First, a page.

Also, Ms. K, I take issue with the subject heading of your email which was “Abigail needs a life.” Fortunately for me, I don’t consider my single status on par with death, despite how much I lament it in print.  In fact, my life is quite rich.  How many of you can legitimately say that in the past three weeks you have:

Ridden your bike over 150 miles with your dog

Been attacked by fire ants to the degree that you had to tape ice packs to your feet

Had your brand new roof leak

Had your hypochondriac car die in a parking lot and refuse to start because it hallucinated a robbery

Learned what an axle key is in relation to a riding lawn mower

Been legitimately worried that your 73 year old father was in a Mexican hoosegow

I can put a smug little check mark by each of the items listed above.  My life is mainly bug bites and dog poop rather than candle lit dinners and heart-shaped boxes of chocolates. Frankly, I don’t worry about that too much because the former is pretty much what life is made of for everyone — although you might have to change out the type of poop for total accuracy. My life may not be romantic, but it’s certainly full.

I would like to assure you, K.R.: I did try diligently to find “the ONE” for a quite a long time.  A couple of years ago, I even resorted to online dating. Predictably, it did not go well.

In retrospect, probably selecting Lasciate ogne speranza, voi ch’intrate  “Abandon all hope, ye who enter here,” the motto on the gates of Hell in Dante’s Inferno as my username MAY have been an early tactical error.  However, in all the literally hundreds of men I talked to, only one knew what it meant/bothered to look it up.  It is possible that many would-be suitors caught the reference and deliberately chose not to talk to me because of it (wise move), but that possibility didn’t factor into my original strategy.  The results were (predictably) inauspicious.

Before I address the crop of beaus generated by my online endeavors, I’d first like to ask a question: WHAT’S WITH ALL THE PRIVATE PARTS?  A guy will send you an unsolicited picture of his nether regions online before he’ll tell you what his last name is.  Usually, the first dating site conversational sallies go something like:

Him: Hey

Me: Hey

Him: *sends highly inappropriate picture

I’m not sure why this is the case, although I have a working hypothesis that one woman actually requested pictures of said junk (probably for her Master’s Thesis on the Sociology of Modern Urology), and became some kind of urban legend.  Since her ill-fated request, genital extroverts have latched onto the idea that women everywhere are dying to see all their personal (brief) business — blazing cases of the mumps notwithstanding.

Needless to say, I first eliminated all the men who sent me pictures of their downstairs.  Further dismissals were then made based upon the content of their messages. Rejection makes people angry, I guess.  I was yelled at for not “understanding culture” because I didn’t want to date someone who bragged about methamphetamine use (this is actually a different person from the guy who tried to pick me up in the mobile meth lab).  I got berated because I said in my profile that I’d like to date someone with a similar educational background.  One guy (who looked like he hadn’t put on a clean shirt since the third grade) offered to let me come over to his Mom’s basement and see his in-the-original-box-Yoda toy, but only if I made out with him.  When I refused, he said I wasn’t really a ”true” Star Wars fan. Some “gentlemen” (six to be precise) thought that my refusal to date them meant that they could pay me for other “services.”  To be clear, being solicited for prostitution is not high on my list of “fun stuff to do on a dull Tuesday.” There was yelling – this time on my part.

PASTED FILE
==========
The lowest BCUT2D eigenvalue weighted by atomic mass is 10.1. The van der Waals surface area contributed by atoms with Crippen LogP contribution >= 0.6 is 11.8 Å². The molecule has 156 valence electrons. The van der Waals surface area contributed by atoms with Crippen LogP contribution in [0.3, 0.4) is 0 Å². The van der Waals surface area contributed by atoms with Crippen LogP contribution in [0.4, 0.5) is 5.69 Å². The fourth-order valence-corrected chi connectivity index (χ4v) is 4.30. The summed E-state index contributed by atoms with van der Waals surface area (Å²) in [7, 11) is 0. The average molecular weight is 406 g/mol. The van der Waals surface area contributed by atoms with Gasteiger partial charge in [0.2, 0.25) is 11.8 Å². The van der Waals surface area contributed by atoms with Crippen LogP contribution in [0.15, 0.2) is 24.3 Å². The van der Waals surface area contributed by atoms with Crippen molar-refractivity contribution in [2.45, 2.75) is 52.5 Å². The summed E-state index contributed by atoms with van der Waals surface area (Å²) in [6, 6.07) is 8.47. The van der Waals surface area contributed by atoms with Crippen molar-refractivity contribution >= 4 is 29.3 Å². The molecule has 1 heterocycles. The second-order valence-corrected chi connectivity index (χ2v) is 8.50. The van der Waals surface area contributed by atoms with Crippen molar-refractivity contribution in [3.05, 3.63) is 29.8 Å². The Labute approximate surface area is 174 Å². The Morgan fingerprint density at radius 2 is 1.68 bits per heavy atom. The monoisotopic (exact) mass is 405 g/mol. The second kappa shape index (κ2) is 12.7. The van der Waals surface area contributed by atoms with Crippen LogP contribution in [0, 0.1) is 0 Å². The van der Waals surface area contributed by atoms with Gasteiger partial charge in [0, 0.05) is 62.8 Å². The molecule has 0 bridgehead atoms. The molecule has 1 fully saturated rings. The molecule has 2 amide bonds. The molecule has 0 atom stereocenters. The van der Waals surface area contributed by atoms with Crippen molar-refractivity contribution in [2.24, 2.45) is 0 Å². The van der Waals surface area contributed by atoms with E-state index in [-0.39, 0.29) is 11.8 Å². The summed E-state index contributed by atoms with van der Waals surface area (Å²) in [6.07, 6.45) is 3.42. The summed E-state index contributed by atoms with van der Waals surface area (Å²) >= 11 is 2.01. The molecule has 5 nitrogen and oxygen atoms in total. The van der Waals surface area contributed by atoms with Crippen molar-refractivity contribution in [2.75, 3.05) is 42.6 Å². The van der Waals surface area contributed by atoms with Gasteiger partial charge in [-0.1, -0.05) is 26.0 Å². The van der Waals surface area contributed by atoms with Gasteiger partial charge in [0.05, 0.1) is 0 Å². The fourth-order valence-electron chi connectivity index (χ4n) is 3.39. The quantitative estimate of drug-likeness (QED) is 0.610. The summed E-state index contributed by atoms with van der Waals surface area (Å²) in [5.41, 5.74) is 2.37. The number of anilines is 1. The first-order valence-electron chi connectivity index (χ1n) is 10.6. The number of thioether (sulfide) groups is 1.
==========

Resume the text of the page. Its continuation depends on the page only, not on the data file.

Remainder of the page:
But the actual dates were even worse.

One guy got so drunk the breathalyzer the State had installed in his car prevented the vehicle from starting.  I had to pay for his cab home (which was better than driving him). Another gentlemen, who actually seemed promising, casually dropped the words “parole officer” into the conversation over appetizers.  A simple background check revealed he had priors for possession and domestic violence.  One guy told me I “looked good for a woman of my age.” He was ten years older than me and looked like my hamster, Charlie, after he fell through a knothole in the floor into the maw of a jam jar and dehydrated.

Let it be said, however, that I’m pretty tough to get along with.  The most common question people ask on dating sites is, “What are you looking for on here?”  Generally, I think guys ask that question to determine whether you’re looking for a relationship, or if you’re (as the bros say) “down to clown.”  Since I had stated my intentions (I want a relationship) clearly at least three times in my profile and by selecting “I want a relationship” in the “What are you looking for field” when I set up my account, I didn’t have a ton of sympathy for those who asked.  I generally responded with:

“I just want someone to marry me so that I can get super fat and go on Maury after they cut me out of our doublewide.”

That probably scared off a lot of dudes.

In the end, I decided to delete my profile from all the sites, and just lean into being single.  I have a lot of reasons to maintain my status: I don’t like sharing my stuff, most human beings annoy me, and I’m busy trying to figure out how the dishwasher works. Mostly, though, I don’t think it’s fair (under the Geneva Convention) to make another human being watch what I do to a taco salad when I’m really, really hungry.

Thanks for your letter, K.R.  I promise, though, I’m fine as a singleton, at least for the time being. I don’t even own a single cat.

Happy Valentine’s Day, everybody!